BREAKING FBI ALERT: Hang Up If You Get A Call From A Woman Screaming For Help [VIDEO]

BREAKING FBI ALERT: Hang Up If You Get  A Call From A Woman Screaming For Help [VIDEO]

There are a lot of ways that people attempt to scam the innocent. They send e-mails disguised to look like they’re coming from your bank; they set up card skimmers at gas stations and at ATMs to steal your financial data. But the latest scam is so awful that the FBI is sending out warnings so people know not to be taken in.

The FBI has sent out an alert that anyone who receives a phone call of a woman screaming should immediately hang up, even though she likely will be asking for help. It’s not actually a woman in harm’s way, but a virtual kidnapping scam.

During the phone call, the victim will be told to pay large amounts of ransom money if they want to see their kidnapped family or friends freed. But after they send the money, they are then told that no one has actually been kidnapped and their family and friends were safe all along.

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The calls have been traced back to Mexican prisons, according to the FBI, which has been tracking them between 2013 and 2015. The calls typically begin with a woman screaming “Help me!,” followed by her calling out a name and asking if they are OK.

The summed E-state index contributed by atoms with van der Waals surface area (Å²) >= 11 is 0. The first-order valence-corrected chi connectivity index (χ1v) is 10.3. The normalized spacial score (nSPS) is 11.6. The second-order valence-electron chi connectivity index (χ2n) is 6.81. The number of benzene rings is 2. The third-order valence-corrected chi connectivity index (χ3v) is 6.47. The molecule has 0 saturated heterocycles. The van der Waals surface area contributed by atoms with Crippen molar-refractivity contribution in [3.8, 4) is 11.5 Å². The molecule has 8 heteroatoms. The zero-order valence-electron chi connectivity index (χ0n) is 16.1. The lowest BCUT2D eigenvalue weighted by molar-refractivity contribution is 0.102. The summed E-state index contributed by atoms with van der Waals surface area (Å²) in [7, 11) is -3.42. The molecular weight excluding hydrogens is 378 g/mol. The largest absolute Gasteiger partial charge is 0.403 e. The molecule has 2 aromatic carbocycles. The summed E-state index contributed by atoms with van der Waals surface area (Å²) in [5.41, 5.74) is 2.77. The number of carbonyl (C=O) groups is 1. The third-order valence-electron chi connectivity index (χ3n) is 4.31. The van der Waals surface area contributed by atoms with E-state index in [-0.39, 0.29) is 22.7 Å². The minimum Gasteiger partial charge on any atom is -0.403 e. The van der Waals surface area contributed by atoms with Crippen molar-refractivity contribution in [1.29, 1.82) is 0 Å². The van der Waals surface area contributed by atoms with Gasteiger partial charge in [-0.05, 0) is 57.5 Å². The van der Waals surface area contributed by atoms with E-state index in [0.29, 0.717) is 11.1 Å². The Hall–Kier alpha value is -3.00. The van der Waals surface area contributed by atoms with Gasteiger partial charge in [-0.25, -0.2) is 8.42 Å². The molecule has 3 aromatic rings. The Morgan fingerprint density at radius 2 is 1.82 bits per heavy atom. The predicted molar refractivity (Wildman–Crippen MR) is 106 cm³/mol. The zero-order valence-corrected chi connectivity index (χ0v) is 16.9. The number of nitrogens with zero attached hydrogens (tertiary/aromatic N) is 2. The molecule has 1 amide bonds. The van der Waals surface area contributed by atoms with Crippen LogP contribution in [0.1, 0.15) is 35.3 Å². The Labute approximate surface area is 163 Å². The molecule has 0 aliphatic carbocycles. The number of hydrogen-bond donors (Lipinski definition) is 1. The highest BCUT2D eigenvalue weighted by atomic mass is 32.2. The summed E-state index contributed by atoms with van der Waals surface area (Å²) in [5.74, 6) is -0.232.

Someone else then gets on the line, saying that the person has been kidnapped and will be hurt or killed if the victim does not pay up. The scammer also tries to make sure that the victim stays on the phone, so they can’t call their family and friends to verify that the kidnapping is real.

Victims are told to wire amounts of money typically less than $2,000, because federal laws forbid wiring large amounts of money. People targeted have most often been Spanish speaking residents of the Los Angeles and Houston areas. Over 80 people have been victimized by the scammers, in states like California, Texas, Minnesota and Idaho. Over $87,000 has been paid in “ransom” money.

“In 2015, the calls started coming in English,” FBI Los Angeles Special Agent Erik Arbuthnot said, “and something else happened: The criminals were no longer targeting specific individuals, such as doctors or just Spanish speakers. Now they were choosing various cities and cold-calling hundreds of numbers until innocent people fell for the scheme.” He said that changing up the scheme allows them to target more people than before.

Arbuthnot explained that usually, “the intended victims quickly learned that ‘Mary’ was at home or at school, or they sensed the scam and hung up. This fraud only worked when people picked up the phone, they had a daughter, and she was not home … But if you are making hundreds of calls, the crime will eventually work.”

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